The OFA manages Agassiz Theatre and Harvard Dance Center for student productions and for dance classes and workshop performances, as well as the Directors Studio, a rehearsal space available to Harvard dance companies. Professional technical directors who conduct workshops on technical theater are also on hand to assist all production companies. OFA technical staff also assist with running Farkas Hall, home of the Theater, Dance & Media concentration as well as the venue for Hasty Pudding Theatricals and other undergraduate productions.
Performance Venue Management
The OFA also oversees the management of the Memorial Hall/Lowell Hall Complex (including Sanders Theatre), the Harvard Box Office at Smith Campus Center and ARTS FIRST, an annual spring festival celebrating undergraduates and other Harvard affiliates in the arts. The OFA manages all rehearsal and performance activity in Sanders Theatre and Lowell Hall. In a typical year, the schedules for Sanders and Lowell include 100 student rehearsals, 78 student performances and 90 non-affiliated performances. OFA staff provides considerable support for student presentations, including training and supervision in stage management, house management, technical production and event planning. In addition to Sanders Theatre, Memorial Hall contains practice, storage and office space, the Cambridge Queen’s Head Pub (which is used for performance and is under separate management) and Annenberg Hall, the first-year undergraduate and Harvard Summer School dining facility.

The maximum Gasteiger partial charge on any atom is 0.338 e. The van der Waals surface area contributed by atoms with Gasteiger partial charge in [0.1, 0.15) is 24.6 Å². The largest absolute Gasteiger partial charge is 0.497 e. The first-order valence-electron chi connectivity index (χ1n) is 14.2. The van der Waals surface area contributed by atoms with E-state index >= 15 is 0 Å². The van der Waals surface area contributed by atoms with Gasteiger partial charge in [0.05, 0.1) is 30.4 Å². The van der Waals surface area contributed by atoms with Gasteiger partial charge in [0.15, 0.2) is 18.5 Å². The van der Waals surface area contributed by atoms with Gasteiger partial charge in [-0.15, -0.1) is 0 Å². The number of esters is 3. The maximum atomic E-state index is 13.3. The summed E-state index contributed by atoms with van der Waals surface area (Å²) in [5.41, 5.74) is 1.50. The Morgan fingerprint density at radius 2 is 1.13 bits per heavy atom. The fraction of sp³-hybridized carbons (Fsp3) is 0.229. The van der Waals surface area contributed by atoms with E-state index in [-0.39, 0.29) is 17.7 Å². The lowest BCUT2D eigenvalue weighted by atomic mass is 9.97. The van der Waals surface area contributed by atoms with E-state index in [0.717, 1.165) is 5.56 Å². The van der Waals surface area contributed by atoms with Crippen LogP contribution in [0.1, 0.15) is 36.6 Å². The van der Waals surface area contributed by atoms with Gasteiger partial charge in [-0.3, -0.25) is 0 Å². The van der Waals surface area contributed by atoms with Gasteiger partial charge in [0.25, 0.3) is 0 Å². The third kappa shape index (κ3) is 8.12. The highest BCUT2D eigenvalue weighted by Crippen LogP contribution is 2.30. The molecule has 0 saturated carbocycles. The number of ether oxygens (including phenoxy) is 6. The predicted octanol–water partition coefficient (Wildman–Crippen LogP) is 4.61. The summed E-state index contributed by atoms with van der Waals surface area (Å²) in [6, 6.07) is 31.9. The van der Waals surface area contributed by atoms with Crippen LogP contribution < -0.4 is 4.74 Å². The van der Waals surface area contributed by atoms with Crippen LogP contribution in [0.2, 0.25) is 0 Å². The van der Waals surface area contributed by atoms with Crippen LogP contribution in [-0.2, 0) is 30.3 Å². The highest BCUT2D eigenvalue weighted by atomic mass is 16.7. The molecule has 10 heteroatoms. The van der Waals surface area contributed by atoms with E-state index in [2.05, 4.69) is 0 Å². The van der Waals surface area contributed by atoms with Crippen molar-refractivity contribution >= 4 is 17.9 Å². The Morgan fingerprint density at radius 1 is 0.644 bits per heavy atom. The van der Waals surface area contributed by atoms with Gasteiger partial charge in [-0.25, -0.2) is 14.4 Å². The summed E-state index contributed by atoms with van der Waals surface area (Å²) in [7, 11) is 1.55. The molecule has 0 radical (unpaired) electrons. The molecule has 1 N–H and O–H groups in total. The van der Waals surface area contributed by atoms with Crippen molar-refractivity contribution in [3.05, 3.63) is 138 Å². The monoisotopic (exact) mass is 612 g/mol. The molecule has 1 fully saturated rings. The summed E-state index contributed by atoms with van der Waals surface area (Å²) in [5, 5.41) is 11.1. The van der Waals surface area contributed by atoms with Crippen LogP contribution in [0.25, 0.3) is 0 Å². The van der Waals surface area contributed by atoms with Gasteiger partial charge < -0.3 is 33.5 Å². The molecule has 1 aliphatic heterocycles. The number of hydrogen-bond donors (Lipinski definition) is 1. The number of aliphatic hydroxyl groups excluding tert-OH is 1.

Periodically the OFA develops conferences, performances and new works that fall outside its usual program parameters. Leading scholars and artists are engaged, usually in collaboration with other Harvard departments and organizations outside of the University. Initiatives have included “Leonard Bernstein: From Boston to Broadway,” a conference linking practice and scholarship that deepened connections between art and the curriculum; extended artist residencies with theater directors Diane Paulus and Ping Chong, musicians Bobby McFerrin and Marty Ehrlich, and other artists, that would result in the creation of new work; and several projects in collaboration with the Office of the President, including a series of lecture-demonstrations at Sanders Theatre featuring trumpeter/composer Wynton Marsalis.
Each year, Harvard University recognizes accomplished professional and student artists with awards administered by the OFA: the Harvard Arts Medal, the Luise Vosgerchian Teaching Award in Music, and Student Arts Prizes.